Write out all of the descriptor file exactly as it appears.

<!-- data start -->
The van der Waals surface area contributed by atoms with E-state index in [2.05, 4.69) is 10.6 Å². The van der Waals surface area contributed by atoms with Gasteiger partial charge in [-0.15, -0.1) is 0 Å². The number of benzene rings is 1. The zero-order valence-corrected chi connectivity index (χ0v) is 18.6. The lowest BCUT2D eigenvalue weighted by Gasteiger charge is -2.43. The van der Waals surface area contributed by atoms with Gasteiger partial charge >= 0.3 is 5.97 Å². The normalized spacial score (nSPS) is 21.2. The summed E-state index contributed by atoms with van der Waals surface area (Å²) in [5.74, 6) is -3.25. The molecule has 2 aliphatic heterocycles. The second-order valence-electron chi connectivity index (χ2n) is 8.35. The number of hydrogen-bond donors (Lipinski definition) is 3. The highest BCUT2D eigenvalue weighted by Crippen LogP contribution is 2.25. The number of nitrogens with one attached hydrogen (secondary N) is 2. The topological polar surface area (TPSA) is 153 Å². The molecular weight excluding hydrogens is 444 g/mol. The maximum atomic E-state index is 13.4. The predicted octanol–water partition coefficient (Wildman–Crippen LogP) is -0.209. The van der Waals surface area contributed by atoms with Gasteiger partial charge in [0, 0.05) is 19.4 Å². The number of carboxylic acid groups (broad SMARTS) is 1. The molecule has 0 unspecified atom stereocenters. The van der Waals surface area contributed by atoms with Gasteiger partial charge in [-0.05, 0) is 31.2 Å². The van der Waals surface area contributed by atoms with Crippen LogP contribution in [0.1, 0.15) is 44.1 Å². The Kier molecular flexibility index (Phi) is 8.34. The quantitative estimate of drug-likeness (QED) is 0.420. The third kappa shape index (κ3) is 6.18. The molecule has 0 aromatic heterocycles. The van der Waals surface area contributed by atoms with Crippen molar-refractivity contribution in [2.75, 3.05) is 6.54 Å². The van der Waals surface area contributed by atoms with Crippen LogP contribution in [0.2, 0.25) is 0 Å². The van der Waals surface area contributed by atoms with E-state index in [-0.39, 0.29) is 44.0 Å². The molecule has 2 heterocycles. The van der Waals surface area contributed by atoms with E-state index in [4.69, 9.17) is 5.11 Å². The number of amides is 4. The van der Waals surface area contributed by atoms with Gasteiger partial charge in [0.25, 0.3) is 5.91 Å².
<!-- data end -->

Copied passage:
The van der Waals surface area contributed by atoms with E-state index in [2.05, 4.69) is 10.6 Å². The van der Waals surface area contributed by atoms with Gasteiger partial charge in [-0.15, -0.1) is 0 Å². The number of benzene rings is 1. The zero-order valence-corrected chi connectivity index (χ0v) is 18.6. The lowest BCUT2D eigenvalue weighted by Gasteiger charge is -2.43. The van der Waals surface area contributed by atoms with Gasteiger partial charge >= 0.3 is 5.97 Å². The normalized spacial score (nSPS) is 21.2. The summed E-state index contributed by atoms with van der Waals surface area (Å²) in [5.74, 6) is -3.25. The molecule has 2 aliphatic heterocycles. The second-order valence-electron chi connectivity index (χ2n) is 8.35. The number of hydrogen-bond donors (Lipinski definition) is 3. The highest BCUT2D eigenvalue weighted by Crippen LogP contribution is 2.25. The number of nitrogens with one attached hydrogen (secondary N) is 2. The topological polar surface area (TPSA) is 153 Å². The molecular weight excluding hydrogens is 444 g/mol. The maximum atomic E-state index is 13.4. The predicted octanol–water partition coefficient (Wildman–Crippen LogP) is -0.209. The van der Waals surface area contributed by atoms with Gasteiger partial charge in [0, 0.05) is 19.4 Å². The number of carboxylic acid groups (broad SMARTS) is 1. The molecule has 0 unspecified atom stereocenters. The van der Waals surface area contributed by atoms with Gasteiger partial charge in [-0.05, 0) is 31.2 Å². The van der Waals surface area contributed by atoms with Crippen LogP contribution in [0.1, 0.15) is 44.1 Å². The Kier molecular flexibility index (Phi) is 8.34. The quantitative estimate of drug-likeness (QED) is 0.420. The third kappa shape index (κ3) is 6.18. The molecule has 0 aromatic heterocycles. The van der Waals surface area contributed by atoms with Crippen molar-refractivity contribution in [2.75, 3.05) is 6.54 Å². The van der Waals surface area contributed by atoms with Crippen LogP contribution in [0.2, 0.25) is 0 Å². The van der Waals surface area contributed by atoms with E-state index in [-0.39, 0.29) is 44.0 Å². The molecule has 2 heterocycles. The van der Waals surface area contributed by atoms with E-state index in [4.69, 9.17) is 5.11 Å². The number of amides is 4. The van der Waals surface area contributed by atoms with Gasteiger partial charge in [0.25, 0.3) is 5.91 Å².